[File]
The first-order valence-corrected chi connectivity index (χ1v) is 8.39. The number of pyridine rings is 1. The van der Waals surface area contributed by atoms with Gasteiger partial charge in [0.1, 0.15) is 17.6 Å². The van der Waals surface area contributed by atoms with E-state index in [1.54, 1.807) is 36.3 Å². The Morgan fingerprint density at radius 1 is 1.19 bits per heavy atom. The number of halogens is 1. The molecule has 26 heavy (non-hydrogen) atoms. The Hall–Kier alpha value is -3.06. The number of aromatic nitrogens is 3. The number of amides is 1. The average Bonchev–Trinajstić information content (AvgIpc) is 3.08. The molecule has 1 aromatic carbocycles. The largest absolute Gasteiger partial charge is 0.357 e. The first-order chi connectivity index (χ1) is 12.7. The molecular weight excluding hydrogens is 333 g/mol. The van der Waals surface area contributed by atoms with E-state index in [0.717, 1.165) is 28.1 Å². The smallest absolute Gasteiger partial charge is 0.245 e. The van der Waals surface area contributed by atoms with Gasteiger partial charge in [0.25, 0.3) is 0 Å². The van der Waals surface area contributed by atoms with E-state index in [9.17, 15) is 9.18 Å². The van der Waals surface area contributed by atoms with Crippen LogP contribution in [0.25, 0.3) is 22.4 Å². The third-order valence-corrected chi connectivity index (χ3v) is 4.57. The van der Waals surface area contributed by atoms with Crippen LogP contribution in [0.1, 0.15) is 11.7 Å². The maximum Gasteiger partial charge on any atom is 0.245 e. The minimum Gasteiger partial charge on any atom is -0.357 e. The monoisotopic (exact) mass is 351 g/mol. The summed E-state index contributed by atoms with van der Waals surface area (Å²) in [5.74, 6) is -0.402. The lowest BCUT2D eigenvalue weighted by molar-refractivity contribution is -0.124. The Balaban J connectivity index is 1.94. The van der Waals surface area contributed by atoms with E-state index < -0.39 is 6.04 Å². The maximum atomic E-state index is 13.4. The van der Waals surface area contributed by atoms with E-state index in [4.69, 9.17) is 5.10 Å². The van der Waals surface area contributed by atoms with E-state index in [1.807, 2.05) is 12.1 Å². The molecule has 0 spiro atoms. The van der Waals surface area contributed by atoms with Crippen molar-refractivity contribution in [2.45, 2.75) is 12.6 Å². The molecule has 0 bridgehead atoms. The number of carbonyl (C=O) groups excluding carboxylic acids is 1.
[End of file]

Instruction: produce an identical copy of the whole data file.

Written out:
The first-order valence-corrected chi connectivity index (χ1v) is 8.39. The number of pyridine rings is 1. The van der Waals surface area contributed by atoms with Gasteiger partial charge in [0.1, 0.15) is 17.6 Å². The van der Waals surface area contributed by atoms with E-state index in [1.54, 1.807) is 36.3 Å². The Morgan fingerprint density at radius 1 is 1.19 bits per heavy atom. The number of halogens is 1. The molecule has 26 heavy (non-hydrogen) atoms. The Hall–Kier alpha value is -3.06. The number of aromatic nitrogens is 3. The number of amides is 1. The average Bonchev–Trinajstić information content (AvgIpc) is 3.08. The molecule has 1 aromatic carbocycles. The largest absolute Gasteiger partial charge is 0.357 e. The first-order chi connectivity index (χ1) is 12.7. The molecular weight excluding hydrogens is 333 g/mol. The van der Waals surface area contributed by atoms with E-state index in [0.717, 1.165) is 28.1 Å². The smallest absolute Gasteiger partial charge is 0.245 e. The van der Waals surface area contributed by atoms with Gasteiger partial charge in [0.25, 0.3) is 0 Å². The van der Waals surface area contributed by atoms with E-state index in [9.17, 15) is 9.18 Å². The van der Waals surface area contributed by atoms with Crippen LogP contribution in [0.25, 0.3) is 22.4 Å². The third-order valence-corrected chi connectivity index (χ3v) is 4.57. The van der Waals surface area contributed by atoms with Crippen LogP contribution in [0.1, 0.15) is 11.7 Å². The maximum Gasteiger partial charge on any atom is 0.245 e. The minimum Gasteiger partial charge on any atom is -0.357 e. The monoisotopic (exact) mass is 351 g/mol. The summed E-state index contributed by atoms with van der Waals surface area (Å²) in [5.74, 6) is -0.402. The lowest BCUT2D eigenvalue weighted by molar-refractivity contribution is -0.124. The Balaban J connectivity index is 1.94. The van der Waals surface area contributed by atoms with E-state index < -0.39 is 6.04 Å². The maximum atomic E-state index is 13.4. The van der Waals surface area contributed by atoms with E-state index in [4.69, 9.17) is 5.10 Å². The van der Waals surface area contributed by atoms with E-state index in [1.807, 2.05) is 12.1 Å². The molecule has 0 spiro atoms. The van der Waals surface area contributed by atoms with Crippen molar-refractivity contribution in [2.45, 2.75) is 12.6 Å². The molecule has 0 bridgehead atoms. The number of carbonyl (C=O) groups excluding carboxylic acids is 1.